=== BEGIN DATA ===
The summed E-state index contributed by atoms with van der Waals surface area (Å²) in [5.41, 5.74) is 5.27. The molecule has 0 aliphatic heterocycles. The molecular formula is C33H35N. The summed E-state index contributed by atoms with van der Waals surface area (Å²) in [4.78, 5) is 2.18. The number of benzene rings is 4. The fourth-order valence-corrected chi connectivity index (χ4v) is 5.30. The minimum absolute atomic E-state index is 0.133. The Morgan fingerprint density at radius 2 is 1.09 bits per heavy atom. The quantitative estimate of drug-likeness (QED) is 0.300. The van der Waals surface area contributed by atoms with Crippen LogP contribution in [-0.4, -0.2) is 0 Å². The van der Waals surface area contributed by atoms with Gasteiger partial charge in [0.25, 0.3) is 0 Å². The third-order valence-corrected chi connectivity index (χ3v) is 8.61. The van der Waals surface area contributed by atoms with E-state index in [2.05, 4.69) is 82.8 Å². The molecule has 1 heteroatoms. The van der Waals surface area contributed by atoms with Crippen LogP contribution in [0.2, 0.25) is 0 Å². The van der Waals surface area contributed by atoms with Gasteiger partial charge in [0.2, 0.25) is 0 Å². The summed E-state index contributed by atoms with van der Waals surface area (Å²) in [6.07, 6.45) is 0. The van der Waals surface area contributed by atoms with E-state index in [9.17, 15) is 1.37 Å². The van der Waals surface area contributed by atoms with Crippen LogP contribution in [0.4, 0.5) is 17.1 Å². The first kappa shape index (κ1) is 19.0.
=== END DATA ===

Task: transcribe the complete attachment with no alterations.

The summed E-state index contributed by atoms with van der Waals surface area (Å²) in [5.41, 5.74) is 5.27. The molecule has 0 aliphatic heterocycles. The molecular formula is C33H35N. The summed E-state index contributed by atoms with van der Waals surface area (Å²) in [4.78, 5) is 2.18. The number of benzene rings is 4. The fourth-order valence-corrected chi connectivity index (χ4v) is 5.30. The minimum absolute atomic E-state index is 0.133. The Morgan fingerprint density at radius 2 is 1.09 bits per heavy atom. The quantitative estimate of drug-likeness (QED) is 0.300. The van der Waals surface area contributed by atoms with Crippen LogP contribution in [-0.4, -0.2) is 0 Å². The van der Waals surface area contributed by atoms with Gasteiger partial charge in [0.25, 0.3) is 0 Å². The third-order valence-corrected chi connectivity index (χ3v) is 8.61. The van der Waals surface area contributed by atoms with E-state index in [2.05, 4.69) is 82.8 Å². The molecule has 1 heteroatoms. The van der Waals surface area contributed by atoms with Crippen LogP contribution in [0.2, 0.25) is 0 Å². The van der Waals surface area contributed by atoms with Gasteiger partial charge in [0.2, 0.25) is 0 Å². The summed E-state index contributed by atoms with van der Waals surface area (Å²) in [6.07, 6.45) is 0. The van der Waals surface area contributed by atoms with E-state index in [9.17, 15) is 1.37 Å². The van der Waals surface area contributed by atoms with Crippen LogP contribution in [0.4, 0.5) is 17.1 Å². The first kappa shape index (κ1) is 19.0.